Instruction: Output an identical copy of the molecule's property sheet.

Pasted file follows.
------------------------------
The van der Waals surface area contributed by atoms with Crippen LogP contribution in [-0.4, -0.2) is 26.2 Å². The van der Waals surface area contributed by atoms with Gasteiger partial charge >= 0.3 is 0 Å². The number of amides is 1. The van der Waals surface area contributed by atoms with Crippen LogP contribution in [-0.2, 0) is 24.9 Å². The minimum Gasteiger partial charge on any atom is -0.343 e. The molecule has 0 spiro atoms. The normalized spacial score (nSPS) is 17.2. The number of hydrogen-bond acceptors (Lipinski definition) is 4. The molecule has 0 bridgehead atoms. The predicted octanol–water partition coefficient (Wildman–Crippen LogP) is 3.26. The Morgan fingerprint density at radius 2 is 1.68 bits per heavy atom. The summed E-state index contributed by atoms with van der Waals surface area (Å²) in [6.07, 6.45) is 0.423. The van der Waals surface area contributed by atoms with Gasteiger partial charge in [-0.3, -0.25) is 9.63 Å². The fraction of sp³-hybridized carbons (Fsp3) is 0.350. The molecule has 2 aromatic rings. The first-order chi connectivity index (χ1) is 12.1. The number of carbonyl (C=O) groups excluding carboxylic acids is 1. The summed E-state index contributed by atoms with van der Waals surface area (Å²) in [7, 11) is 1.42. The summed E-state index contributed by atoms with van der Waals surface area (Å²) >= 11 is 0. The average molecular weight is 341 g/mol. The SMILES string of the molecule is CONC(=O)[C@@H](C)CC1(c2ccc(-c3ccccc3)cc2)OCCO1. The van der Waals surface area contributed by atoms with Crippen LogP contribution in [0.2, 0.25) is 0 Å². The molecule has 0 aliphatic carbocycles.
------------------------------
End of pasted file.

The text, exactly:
The van der Waals surface area contributed by atoms with Crippen LogP contribution in [-0.4, -0.2) is 26.2 Å². The van der Waals surface area contributed by atoms with Gasteiger partial charge >= 0.3 is 0 Å². The number of amides is 1. The van der Waals surface area contributed by atoms with Crippen LogP contribution in [-0.2, 0) is 24.9 Å². The minimum Gasteiger partial charge on any atom is -0.343 e. The molecule has 0 spiro atoms. The normalized spacial score (nSPS) is 17.2. The number of hydrogen-bond acceptors (Lipinski definition) is 4. The molecule has 0 bridgehead atoms. The predicted octanol–water partition coefficient (Wildman–Crippen LogP) is 3.26. The Morgan fingerprint density at radius 2 is 1.68 bits per heavy atom. The summed E-state index contributed by atoms with van der Waals surface area (Å²) in [6.07, 6.45) is 0.423. The van der Waals surface area contributed by atoms with Gasteiger partial charge in [-0.3, -0.25) is 9.63 Å². The fraction of sp³-hybridized carbons (Fsp3) is 0.350. The molecule has 2 aromatic rings. The first-order chi connectivity index (χ1) is 12.1. The number of carbonyl (C=O) groups excluding carboxylic acids is 1. The summed E-state index contributed by atoms with van der Waals surface area (Å²) in [7, 11) is 1.42. The summed E-state index contributed by atoms with van der Waals surface area (Å²) >= 11 is 0. The average molecular weight is 341 g/mol. The SMILES string of the molecule is CONC(=O)[C@@H](C)CC1(c2ccc(-c3ccccc3)cc2)OCCO1. The van der Waals surface area contributed by atoms with Crippen LogP contribution in [0.2, 0.25) is 0 Å². The molecule has 0 aliphatic carbocycles.